A new study finds the obvious: those who are bad at math make poorer personal finance decisions. More specifically, “math-challenged borrowers are 5 times more likely to lose their home.”
While I haven’t dug into the study, the article claims that biases surrounding socio-economic conditions and general intelligence were removed. Researchers wanted to focus entirely on mathematical abilities.
It’s well documented that the more math you know, the more money you can make. Look at engineers, doctors, actuaries, and world-renowned poker players.
From the article:
The study examined several hundred borrowers who held mortgages issued in 2006 and 2007 — right before the mortgage meltdown. Of the study subjects, 25% of the borrowers who scored in the lowest bracket for math skills had defaulted on mortgage payments within five years of getting the loans. Meanwhile, only 5% of those in the top tier for math skills defaulted.
This study also backs up my view that the general population loses 50 IQ points when a number follows a dollar sign. The questions used to test mathematical abilities were not difficult:
The simplest question asked them how much a $300 sofa would cost at a half-price sale. The most difficult asked how much a savings account of $200 would grow to after earning 10% interest for two years.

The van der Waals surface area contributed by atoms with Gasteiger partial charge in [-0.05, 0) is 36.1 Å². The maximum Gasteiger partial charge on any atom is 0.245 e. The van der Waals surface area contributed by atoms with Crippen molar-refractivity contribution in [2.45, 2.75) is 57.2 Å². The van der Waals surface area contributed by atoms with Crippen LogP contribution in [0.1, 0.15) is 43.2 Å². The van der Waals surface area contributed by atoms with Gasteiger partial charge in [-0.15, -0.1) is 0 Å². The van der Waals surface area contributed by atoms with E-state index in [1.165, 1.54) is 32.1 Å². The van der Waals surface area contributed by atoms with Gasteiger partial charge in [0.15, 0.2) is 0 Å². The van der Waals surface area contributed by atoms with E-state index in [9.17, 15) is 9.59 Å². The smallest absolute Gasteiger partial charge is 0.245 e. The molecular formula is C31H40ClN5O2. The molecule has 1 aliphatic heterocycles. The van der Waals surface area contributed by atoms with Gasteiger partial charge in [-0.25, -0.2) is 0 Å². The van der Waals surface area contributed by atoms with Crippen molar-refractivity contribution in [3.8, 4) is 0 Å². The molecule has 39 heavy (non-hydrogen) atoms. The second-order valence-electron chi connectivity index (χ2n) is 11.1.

I would love to see the results of the same test if they asked “What is half of 300?” or “What is 1.1^2*200?” Part of the problem may just be that Americans have a really hard time converting the English language to mathematical language?
An anecdote: I remember “story problems” being atop the least favorite questions among my peers in math classes. (I actually favored them, since context is everything.)
This development doesn’t surprise me at all, but it does fly contrary to personal finance education, which stresses behavior over mathematics. Personally, I find making a decision based on numbers is easier than correcting my own poor behavior as observed by someone else. One of these days we might wise up and make mathematics a very central part of personal finance education.
Readers, this is a huge problem. Is it fixable?